Ohio judge blocks enforcement of lockdown order that closed fitness centers, gyms

Ohio was among the first states in the nation to issue strict “stay-at-home” orders that forced people to isolate in their residences and mandated the indefinite closure of “non-essential” businesses.

However, Cleveland media outlet WOIO reported on Wednesday that a state judge had issued an injunction preventing the enforcement of penalties against gyms and fitness centers, essentially reopening that particular category of small businesses.

Injunction issued

The injunction issued by Lake County Court of Common Pleas Judge Eugene Lucci came in response to a lawsuit filed by a group of 35 gyms and fitness centers across the state that had claimed their rights had been violated and that irreparable harm had been caused by the lockdown orders.

In Lucci’s nine-page ruling, he declared that Ohio Health Department Director Amy Acton, the Lake County General Health District, law enforcement officers, prosecuting attorneys, and the state’s attorney general were all expressly barred from “imposing or enforcing penalties solely for non-compliance with the director’s orders” regarding the lockdown.

Furthermore, provided that all of the small businesses at issue were otherwise operating “in compliance with applicable safety regulations,” they were permitted to open up for the general public and/or paying members.

Lockdowns deemed “arbitrary, unreasonable”

In reaching his decision to grant the injunction against state officials, Judge Lucci considered a number of relevant factors, such as the plaintiffs’ likelihood of success on the merits, whether irreparable harm had indeed occurred, and whether an injunction would best serve the interests of the public while maintaining a status quo until the case could be fully argued in a trial.

Lucci laid out the timeline of the initial lockdown order and subsequent expansions and extensions — without any additional legislative authorization — prior to keying in on two specific phrases that were fundamental to the Health Department director’s claimed authorities, namely, “isolation” and “quarantine.”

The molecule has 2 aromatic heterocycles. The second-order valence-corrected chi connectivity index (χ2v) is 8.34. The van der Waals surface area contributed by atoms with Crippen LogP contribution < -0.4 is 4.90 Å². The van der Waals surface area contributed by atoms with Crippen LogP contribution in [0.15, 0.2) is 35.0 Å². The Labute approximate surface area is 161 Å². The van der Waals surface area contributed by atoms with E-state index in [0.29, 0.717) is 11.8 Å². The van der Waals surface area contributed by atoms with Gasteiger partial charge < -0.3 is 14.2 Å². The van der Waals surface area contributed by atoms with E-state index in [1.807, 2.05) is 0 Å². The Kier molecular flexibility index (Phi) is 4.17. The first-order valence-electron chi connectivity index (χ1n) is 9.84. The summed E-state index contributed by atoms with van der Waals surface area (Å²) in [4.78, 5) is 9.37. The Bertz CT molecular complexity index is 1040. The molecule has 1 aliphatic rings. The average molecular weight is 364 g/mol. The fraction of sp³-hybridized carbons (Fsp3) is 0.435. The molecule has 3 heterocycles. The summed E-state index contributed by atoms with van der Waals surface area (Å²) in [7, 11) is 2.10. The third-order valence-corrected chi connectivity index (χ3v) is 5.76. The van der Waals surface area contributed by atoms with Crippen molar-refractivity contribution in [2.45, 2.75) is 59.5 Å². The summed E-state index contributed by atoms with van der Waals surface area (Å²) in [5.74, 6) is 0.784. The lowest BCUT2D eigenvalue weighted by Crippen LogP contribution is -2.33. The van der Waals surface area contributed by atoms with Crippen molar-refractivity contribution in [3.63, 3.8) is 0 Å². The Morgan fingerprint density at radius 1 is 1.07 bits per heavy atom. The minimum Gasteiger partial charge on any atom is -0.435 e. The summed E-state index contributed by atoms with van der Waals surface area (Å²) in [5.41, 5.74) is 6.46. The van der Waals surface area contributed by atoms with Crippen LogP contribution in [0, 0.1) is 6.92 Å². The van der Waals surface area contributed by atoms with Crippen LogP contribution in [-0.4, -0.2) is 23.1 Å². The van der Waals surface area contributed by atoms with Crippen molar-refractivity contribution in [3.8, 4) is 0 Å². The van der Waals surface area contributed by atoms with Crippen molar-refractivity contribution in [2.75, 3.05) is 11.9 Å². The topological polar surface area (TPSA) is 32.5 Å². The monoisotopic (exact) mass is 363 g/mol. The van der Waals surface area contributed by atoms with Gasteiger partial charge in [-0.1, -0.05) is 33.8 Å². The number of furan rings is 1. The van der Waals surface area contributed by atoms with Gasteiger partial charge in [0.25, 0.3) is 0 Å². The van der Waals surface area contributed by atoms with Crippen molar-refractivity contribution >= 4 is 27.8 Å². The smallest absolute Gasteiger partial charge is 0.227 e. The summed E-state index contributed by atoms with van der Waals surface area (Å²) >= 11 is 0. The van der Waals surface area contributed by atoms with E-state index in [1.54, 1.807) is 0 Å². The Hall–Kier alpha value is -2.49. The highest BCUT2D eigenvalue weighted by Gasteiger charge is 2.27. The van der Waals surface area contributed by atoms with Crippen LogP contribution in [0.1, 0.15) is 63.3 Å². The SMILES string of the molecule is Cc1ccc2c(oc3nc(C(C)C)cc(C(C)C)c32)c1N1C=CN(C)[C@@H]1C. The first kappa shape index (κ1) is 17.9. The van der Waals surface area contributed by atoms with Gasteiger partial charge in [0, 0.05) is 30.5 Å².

Those two words are important because, according to the relevant Ohio statutes, the director only had the authority to isolate sick individuals or quarantine healthy-but-exposed individuals for the duration of the period of communicability, which in the case of the coronavirus is approximately 14 days.

“The director has quarantined the entire people of the state of Ohio, for much more than 14 days,” Lucci wrote, according to The Columbus Dispatch. “The director has no statutory authority to close all businesses, including the plaintiff’s gyms, which she deems non-essential for a period of two months. She has acted in an impermissibly arbitrary, unreasonable, and oppressive manner.”

Curtailing “unfettered power”

As for the irreparable harm question, Judge Lucci noted that private property rights are fundamental in Ohio, writing, “The defendant has criminalized lawful businesses, imposing strict liability for violations, including severe criminal, civil, and equitable penalties. Some of the plaintiffs’ businesses will not survive the lockdown of two or more months.”

In the end, according to Reason magazine, the judge determined that he could not allow Ohioans to be further harmed by “one unelected official” who had assumed the “unfettered power” to force everyone’s compliance with “impermissibly oppressive, vague, arbitrary, and unreasonable rules that the director devised and revised, and modified and reversed, whenever and as she pleases, without any legislative guidance.”

As such, barring an appeal that results in a hold on the injunction, the state can no longer enforce its mandates against so-called “non-essential” businesses. And while this ruling is narrowly focused on gyms in Ohio, the fundamentals of the decision could rightly be applied to countless other businesses all across the country.

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